As the world waits for COVID-19 vaccines, some pharmaceutical companies stand armed and ready with an exciting improvement: better vials to hold the doses. Vials haven’t changed much in the last 100 years, but in 2011, Corning decided to do something about that. They started developing an alternative glass that is able to resist damage and prevent cracks. It’s called Valor glass, and it’s amazingly strong stuff. Think Gorilla glass for the medical industry.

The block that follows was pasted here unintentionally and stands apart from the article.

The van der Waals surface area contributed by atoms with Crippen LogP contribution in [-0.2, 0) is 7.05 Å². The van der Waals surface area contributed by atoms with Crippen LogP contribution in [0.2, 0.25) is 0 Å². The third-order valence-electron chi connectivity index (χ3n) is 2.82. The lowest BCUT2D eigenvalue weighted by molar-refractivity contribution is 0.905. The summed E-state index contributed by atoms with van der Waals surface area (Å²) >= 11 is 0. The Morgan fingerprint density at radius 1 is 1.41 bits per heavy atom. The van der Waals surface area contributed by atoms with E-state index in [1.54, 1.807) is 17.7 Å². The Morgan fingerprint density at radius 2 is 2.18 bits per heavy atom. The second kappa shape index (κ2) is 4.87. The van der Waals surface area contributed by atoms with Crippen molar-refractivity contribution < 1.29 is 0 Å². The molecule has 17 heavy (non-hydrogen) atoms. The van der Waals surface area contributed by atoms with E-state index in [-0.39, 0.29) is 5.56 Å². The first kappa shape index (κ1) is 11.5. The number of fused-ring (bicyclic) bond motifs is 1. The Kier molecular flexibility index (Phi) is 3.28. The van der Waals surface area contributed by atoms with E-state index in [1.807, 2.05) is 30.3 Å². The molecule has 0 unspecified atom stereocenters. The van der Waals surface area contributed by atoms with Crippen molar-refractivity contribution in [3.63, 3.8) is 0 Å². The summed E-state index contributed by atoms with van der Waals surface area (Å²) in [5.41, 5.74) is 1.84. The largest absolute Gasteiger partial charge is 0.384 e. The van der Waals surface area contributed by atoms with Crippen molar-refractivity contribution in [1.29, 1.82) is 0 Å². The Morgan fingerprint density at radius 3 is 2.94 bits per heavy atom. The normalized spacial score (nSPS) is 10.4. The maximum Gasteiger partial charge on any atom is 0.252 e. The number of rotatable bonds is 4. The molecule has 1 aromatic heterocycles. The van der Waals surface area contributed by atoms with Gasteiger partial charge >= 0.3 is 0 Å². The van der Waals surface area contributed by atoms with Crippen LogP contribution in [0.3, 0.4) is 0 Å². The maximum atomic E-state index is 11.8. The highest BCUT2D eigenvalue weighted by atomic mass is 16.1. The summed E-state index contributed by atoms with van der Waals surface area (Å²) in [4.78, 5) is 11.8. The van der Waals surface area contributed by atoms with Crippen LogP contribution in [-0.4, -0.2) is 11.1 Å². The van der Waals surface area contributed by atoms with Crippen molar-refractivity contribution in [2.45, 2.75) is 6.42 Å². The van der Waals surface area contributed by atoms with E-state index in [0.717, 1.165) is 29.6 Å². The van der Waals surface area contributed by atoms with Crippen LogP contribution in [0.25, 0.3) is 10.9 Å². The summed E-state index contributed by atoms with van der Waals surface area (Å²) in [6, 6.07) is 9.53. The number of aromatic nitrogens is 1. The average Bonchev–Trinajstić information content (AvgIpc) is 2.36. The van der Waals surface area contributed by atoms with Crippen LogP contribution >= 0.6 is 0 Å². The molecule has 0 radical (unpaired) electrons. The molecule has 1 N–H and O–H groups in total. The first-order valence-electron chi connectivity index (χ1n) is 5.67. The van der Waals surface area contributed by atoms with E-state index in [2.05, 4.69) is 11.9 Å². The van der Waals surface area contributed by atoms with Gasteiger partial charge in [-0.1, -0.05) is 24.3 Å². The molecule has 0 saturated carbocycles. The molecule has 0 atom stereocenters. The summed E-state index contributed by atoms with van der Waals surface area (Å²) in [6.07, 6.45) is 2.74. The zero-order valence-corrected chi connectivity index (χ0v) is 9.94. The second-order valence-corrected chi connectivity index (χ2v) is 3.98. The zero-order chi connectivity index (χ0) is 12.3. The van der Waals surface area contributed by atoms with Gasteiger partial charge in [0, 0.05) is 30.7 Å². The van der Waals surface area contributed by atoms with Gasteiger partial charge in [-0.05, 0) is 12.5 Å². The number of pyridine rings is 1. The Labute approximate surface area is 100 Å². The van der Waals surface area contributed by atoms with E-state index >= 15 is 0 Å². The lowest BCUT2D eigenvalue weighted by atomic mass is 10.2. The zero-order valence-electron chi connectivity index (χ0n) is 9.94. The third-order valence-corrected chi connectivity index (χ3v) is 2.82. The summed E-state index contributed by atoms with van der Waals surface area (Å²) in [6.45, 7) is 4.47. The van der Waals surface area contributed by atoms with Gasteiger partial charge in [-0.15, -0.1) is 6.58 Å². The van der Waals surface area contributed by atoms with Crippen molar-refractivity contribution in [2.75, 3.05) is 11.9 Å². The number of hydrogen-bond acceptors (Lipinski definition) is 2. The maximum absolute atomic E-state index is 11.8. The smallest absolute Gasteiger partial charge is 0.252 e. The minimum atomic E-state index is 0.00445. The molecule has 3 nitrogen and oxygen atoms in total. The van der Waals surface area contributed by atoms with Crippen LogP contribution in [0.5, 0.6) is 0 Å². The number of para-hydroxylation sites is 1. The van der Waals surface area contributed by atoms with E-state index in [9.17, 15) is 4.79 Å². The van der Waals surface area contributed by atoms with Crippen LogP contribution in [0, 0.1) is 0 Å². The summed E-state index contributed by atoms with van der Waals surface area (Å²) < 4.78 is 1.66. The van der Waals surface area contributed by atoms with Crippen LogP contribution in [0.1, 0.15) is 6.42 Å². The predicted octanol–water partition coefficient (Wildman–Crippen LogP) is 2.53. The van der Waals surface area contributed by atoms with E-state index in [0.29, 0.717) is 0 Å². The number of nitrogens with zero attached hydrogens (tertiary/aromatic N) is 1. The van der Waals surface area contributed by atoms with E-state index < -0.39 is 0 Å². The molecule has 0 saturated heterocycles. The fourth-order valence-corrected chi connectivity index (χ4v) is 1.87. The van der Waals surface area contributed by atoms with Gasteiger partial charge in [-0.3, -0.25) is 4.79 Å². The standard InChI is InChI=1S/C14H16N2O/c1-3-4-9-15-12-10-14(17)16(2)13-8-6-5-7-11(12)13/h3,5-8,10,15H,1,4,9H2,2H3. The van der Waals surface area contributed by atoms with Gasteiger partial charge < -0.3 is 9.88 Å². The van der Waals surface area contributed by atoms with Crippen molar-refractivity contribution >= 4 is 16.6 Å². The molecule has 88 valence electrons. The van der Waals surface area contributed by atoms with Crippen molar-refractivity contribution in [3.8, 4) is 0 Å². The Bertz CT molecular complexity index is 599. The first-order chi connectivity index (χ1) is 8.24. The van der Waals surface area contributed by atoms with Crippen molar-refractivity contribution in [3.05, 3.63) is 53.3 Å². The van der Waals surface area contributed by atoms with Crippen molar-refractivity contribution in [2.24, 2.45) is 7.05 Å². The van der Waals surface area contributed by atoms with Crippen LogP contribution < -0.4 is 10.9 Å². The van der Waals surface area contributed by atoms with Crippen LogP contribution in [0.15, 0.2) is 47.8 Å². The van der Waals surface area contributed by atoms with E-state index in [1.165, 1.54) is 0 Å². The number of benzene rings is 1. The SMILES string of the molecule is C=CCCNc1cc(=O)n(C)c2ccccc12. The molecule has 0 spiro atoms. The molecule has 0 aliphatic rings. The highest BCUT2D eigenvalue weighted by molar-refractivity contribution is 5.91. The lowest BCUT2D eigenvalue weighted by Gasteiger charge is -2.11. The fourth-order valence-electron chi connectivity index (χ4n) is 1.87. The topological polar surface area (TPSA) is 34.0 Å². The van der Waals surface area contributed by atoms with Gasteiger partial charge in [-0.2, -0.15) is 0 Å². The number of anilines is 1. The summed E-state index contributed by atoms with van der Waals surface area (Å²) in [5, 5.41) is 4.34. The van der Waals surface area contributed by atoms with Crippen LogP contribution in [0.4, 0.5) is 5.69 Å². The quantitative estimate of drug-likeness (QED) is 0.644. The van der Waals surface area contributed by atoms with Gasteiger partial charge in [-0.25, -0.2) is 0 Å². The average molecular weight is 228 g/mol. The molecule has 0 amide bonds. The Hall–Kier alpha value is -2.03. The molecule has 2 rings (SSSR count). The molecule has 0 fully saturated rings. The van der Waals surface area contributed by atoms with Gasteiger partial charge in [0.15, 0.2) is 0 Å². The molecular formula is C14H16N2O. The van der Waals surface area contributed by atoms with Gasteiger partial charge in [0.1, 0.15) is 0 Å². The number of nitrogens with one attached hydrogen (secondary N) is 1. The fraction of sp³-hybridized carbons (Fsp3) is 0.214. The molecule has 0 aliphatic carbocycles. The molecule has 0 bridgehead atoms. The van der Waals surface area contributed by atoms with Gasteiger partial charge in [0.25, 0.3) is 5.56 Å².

Traditionally, pharmaceutical vials have been made from borosilicate glass, which is the same laboratory-safe material as Corning’s Pyrex. Borosilicate glass gets its strength from the addition of boron. Although borosilicate glass is pretty tough, it comes with some issues. Any type of glass is only as strong as its flaws, and borosilicate glasses are prone to some particularly strength-limiting flaws. Pharmaceutical glass must stand up to extreme temperatures, from the high heat of the vial-making process to the bitterly cold freeze-drying process and storing temperature required by the fragile viral RNA of some COVID-19 vaccines. Let’s take a look at how Valor glass vials tackle these challenges.